The performances are okay but the characters are pretty much all clichés – the sleazy club owner, the nosy reporter, the spunky street kid who wants to help. We’ve seen these types before plenty of times in the past and done better than they are here at that. Some of the visuals are interesting and there’s definitely some decent carnage and gore. The script earns a few points for throwing in an unexpected and interesting twist at the end – but it’s hard to take any of this seriously, even if it is entertaining enough in its own goofy way.

    Note that Arrow has provided both the original theatrical version of the film, running approximately ninety-three minutes, as well as the ninety-seven minute alternate unrated version of the movie. The unrated version extends the topless dance in The Boiler Room night club, adds a scene in The Boiler Room where Terri witnesses a drug deal and some other activity and adds another scene where we see Elliott buying the Lament Configuration.


    All three movies in this set are presented in ‘brand new 2K restorations’ in AVC encoded 1080p high definition and framed at 1.85.1 widescreen. Hellraiser and Hellraiser II look very similar to each other in terms of their look and their aesthetic so expect them both to be reasonably grainy and dimly lit with wonderfully drab color schemes! These are not bright or particularly colorful films but heavy on blacks and shadowy interiors. Having said that, the transfers replicate the intended look of these two movies very well. The images are grainy but not to the point of distraction, and the picture quality here is nice and film-like. Flesh tones look good, detail is quite strong and there are no problems with compression artifacts, edge enchantment or noise reduction.

    Hellraiser III is a different animal. While it too is free of any digital filtering or nose reduction, it is a much more colorful film. At the same time, it also looks somewhat flat compared to the first two movies. The lighting and style employed in this third entry is very different from the first two and for that reason we have a very different looking movie. There are no issues with the quality of the image, however. Colors are well handled and the picture is clean and nicely detailed.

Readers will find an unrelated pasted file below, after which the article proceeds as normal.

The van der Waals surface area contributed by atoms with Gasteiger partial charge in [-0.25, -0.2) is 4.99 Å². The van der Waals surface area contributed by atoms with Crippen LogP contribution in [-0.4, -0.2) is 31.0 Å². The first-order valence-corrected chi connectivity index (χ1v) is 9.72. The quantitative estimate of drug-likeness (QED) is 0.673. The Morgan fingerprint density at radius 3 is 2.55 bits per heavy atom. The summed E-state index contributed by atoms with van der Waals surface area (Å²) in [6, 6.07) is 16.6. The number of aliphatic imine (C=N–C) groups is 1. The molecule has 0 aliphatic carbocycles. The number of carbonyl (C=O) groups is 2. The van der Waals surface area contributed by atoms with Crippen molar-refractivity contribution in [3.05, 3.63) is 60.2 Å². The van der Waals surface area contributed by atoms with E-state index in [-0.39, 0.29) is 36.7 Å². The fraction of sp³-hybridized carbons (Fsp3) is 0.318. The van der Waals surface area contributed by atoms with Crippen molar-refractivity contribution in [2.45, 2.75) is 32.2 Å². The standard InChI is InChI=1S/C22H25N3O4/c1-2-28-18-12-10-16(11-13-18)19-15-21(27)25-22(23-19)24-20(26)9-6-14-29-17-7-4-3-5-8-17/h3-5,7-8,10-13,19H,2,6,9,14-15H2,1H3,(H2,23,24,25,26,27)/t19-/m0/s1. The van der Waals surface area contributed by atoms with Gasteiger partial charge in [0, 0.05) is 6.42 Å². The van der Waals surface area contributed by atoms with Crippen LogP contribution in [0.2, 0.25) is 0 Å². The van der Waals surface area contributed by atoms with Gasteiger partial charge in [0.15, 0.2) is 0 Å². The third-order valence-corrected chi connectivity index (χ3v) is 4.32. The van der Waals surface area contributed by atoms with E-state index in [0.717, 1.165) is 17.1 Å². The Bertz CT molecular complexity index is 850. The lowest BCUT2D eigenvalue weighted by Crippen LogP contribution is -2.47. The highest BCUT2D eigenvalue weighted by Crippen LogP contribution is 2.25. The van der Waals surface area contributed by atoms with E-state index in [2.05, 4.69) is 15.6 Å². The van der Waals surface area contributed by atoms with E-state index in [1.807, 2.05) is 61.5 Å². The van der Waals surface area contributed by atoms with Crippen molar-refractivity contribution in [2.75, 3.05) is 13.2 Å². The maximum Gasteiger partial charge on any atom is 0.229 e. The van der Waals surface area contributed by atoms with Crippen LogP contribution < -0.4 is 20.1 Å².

A bit more in regards to Hellraiser III: Hell On Earth, the inserts in the unrated version are taken from a cropped 4x3 source and are of inferior quality – and when you watch the unrated version, the aspect ratio will switch from 1.85.1 to 1.33.1, which is kind of odd. A laserdisc was evidently the best option available as far as elements go, so keep that in mind. Otherwise the transfer here looks great. As to the framing, it’s been pointed out on various forums that there’s a fair bit more info on the left side of the screen on this transfer than has been noticeable before. Sometimes this isn’t a problem at all, but in certain shots it does change the compositions and even occasionally reveal things we’re not supposed to see, such as wooden boards holding up the pillar in the scene where the blonde woman is pulled towards it. Arrow has addressed the issue here and is standing by their framing choices on this particular film.

    Audio chores are handled by uncompressed LPCM Stereo 2.0 and Lossless DTS-HD MA 5.1 sound for Hellraiser and Hellbound: Hellraiser II and DTS-HD MA 2.0 for Hellraiser III: Hell on Earth. The 2.0 tracks sound more authentic for the first two movies but the 5.1 mix opens things up nicely with the score and some of the effects while still keeping most of the dialogue up front. Regardless of which option you opt for with any of the three features, the audio quality is quite strong. Dialogue stays clean and clear and is free of any obvious hiss or distortion while the levels remain properly balanced throughout. English closed captioning is provided for each of the three features.

    Extras are spread across the four discs in the set as follows:


    Carried over from previous special editions releases of the movie are the audio commentary with writer/director Clive Barker and the audio commentary with Barker and leading lady Ashley Laurence. Both of these tracks are worth listening to if you haven’t heard them before. The track with Barker and Laurence does a great job of recounting memories from the shoot, talking about the different cast members that appeared in the film and dissecting the different characters. Barker’s solo track is a bit more focused on the background, the story that inspired the film, his thoughts on the final product and some of the themes and ideas that the picture deals with.